Saving the World’s Biggest Eagle

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The Philippine eagle (Pithecophaga jefferyi) is one of the most endangered bird species in the world. (Photo: Shutterstock)

The national bird of the Philippines is under threat of extinction from deforestation and human persecution

Standing a metre tall, with a wingspan of well over two metres, the Philippine eagle – the iconic apex predator that serves as the archipelagic country’s national bird – is the largest eagle on the planet in terms of length and wing surface area. While this formidable raptor is believed to reside exclusively on four major islands – Luzon, Samar, Leyte, and Mindanao – we don’t yet know the true extent of the eagle’s range and its numbers in the wild. But new research published in the journal Animal Conservation aims to change that.


In the February 2023 study, researchers from non-profit organisations The Peregrine Fund and the Philippine Eagle Foundation identified a total of 2.86 million hectares of forest habitat suitable for the Philippine eagle, which they estimate hosts 392 breeding pairs. That’s good news: The new figure is higher than previous estimates of 340 pairs in 2018 and just 88 to 221 pairs in 1989.


The scientists used satellite images, decades of georeferenced nest locations, and data from citizen scientists to model the Philippine eagle’s area of habitat and favoured land cover type. The eagles appear to hunt and nest in forests that have dense, healthy green plant biomass, very large old-growth trees, and multi-layered canopy cover. Home range size requirements observed in breeding adults fitted with satellite tracking tags were used to estimate the population.

The Philippine eagle was first called the “monkey-eating eagle” because it was initially thought to prey exclusively on monkeys. Later, its diet was found to include large Shutterstock snakes, monitor lizards, and even big birds like hornbills. (Photo: Shutterstock)

In a statement, Luke Sutton, the paper’s lead author and a post-doctoral research fellow at The Peregrine Fund in Boise, Idaho, USA, said: “Understanding how species are distributed and a reliable estimate of population size are key biological parameters for any threatened species. Establishing baseline estimates for both of these parameters is critical for directing conservation planning for at-risk endemic species like the Philippine eagle.”

The model predicted that the suitable habitat on the southern island of Mindanao, 1.7 million hectares, could potentially support around 233 breeding pairs. The largest island of Luzon,with 935,000 hectares of available habitat, was predicted to be able to support approximately 128 pairs. Finally, the Eastern Visayas cluster of islands, with 224,000 hectares of habitat, could support roughly 31 pairs.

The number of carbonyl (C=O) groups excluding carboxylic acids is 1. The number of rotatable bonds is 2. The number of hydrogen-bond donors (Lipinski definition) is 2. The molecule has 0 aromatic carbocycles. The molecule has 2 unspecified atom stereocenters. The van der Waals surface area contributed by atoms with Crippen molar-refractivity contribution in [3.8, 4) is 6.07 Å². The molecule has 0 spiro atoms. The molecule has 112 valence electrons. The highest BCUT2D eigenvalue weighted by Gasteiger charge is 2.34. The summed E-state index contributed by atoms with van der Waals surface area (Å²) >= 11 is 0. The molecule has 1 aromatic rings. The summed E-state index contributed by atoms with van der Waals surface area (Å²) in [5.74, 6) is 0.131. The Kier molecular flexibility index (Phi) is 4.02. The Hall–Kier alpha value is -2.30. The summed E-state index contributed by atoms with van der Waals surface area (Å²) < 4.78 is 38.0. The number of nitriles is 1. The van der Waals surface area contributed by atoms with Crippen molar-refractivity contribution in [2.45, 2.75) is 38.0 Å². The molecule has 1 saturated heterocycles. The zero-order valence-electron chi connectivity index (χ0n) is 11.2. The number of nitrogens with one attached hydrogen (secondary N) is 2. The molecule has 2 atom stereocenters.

According to the research, several mountain ranges within the four major islands have been identified as priority conservation areas. With the current Philippine protected area network covering only 32 percent of the suitable eagle habitats, the goal must now be to find as many of the eagle pairs as possible, and designate their nesting sites as either strict protection zones or habitat management zones.

DESCRIPTION

The Philippine eagle has brown and white-coloured plumage; a shaggy crest; A LARGE, PROMINENT, HIGH-ARCHED, BLUISH-GREY BEAK; AND BLUE-GREY EYES.

It weighs between 4-8KG and has an AVERAGE LENGTH OF 95CM for males and 105CM FOR FEMALES, making it the longest extant species of eagle.

The scientists also stress that wildlife and forest law enforcement efforts require more funding. Shockingly, these spectacular birds, the most vulnerable juveniles in particular, are being illegally hunted, and the researchers say there should be local bans on airguns, improvised firearms and illegal firearms to help mitigate this threat.

By conducting systematic nest surveys, protecting threatened eagle nesting sites, and ensuring the reproductive success and survival of each adult pair and each of their young, it may just be possible to pull this keystone, and critically endangered, species from the brink of extinction. • AG


For more stories from this issue, get a copy of Asian Geographic No.159 or subscribe at https://shop.asiangeo.com

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